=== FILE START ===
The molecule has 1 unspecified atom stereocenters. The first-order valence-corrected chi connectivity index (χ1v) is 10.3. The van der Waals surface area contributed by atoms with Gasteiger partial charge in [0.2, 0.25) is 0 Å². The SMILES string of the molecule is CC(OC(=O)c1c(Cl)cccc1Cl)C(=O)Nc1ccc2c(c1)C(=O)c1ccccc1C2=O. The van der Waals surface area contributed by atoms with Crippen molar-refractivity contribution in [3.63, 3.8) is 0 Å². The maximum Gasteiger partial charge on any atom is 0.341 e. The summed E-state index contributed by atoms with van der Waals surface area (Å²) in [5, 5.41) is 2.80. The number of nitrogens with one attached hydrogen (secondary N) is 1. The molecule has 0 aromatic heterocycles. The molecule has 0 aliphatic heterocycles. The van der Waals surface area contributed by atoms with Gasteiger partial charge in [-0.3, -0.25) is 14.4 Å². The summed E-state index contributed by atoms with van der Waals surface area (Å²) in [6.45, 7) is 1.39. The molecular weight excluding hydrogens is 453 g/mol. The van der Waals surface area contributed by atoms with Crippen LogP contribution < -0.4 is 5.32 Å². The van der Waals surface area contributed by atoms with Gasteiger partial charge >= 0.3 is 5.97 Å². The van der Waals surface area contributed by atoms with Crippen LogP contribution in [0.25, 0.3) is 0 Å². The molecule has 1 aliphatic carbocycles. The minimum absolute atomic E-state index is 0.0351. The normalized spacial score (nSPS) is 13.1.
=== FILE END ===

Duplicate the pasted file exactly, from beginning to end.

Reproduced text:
The molecule has 1 unspecified atom stereocenters. The first-order valence-corrected chi connectivity index (χ1v) is 10.3. The van der Waals surface area contributed by atoms with Gasteiger partial charge in [0.2, 0.25) is 0 Å². The SMILES string of the molecule is CC(OC(=O)c1c(Cl)cccc1Cl)C(=O)Nc1ccc2c(c1)C(=O)c1ccccc1C2=O. The van der Waals surface area contributed by atoms with Crippen molar-refractivity contribution in [3.63, 3.8) is 0 Å². The maximum Gasteiger partial charge on any atom is 0.341 e. The summed E-state index contributed by atoms with van der Waals surface area (Å²) in [5, 5.41) is 2.80. The number of nitrogens with one attached hydrogen (secondary N) is 1. The molecule has 0 aromatic heterocycles. The molecule has 0 aliphatic heterocycles. The van der Waals surface area contributed by atoms with Gasteiger partial charge in [-0.3, -0.25) is 14.4 Å². The summed E-state index contributed by atoms with van der Waals surface area (Å²) in [6.45, 7) is 1.39. The molecular weight excluding hydrogens is 453 g/mol. The van der Waals surface area contributed by atoms with Crippen LogP contribution < -0.4 is 5.32 Å². The van der Waals surface area contributed by atoms with Gasteiger partial charge >= 0.3 is 5.97 Å². The van der Waals surface area contributed by atoms with Crippen LogP contribution in [0.25, 0.3) is 0 Å². The molecule has 1 aliphatic carbocycles. The minimum absolute atomic E-state index is 0.0351. The normalized spacial score (nSPS) is 13.1.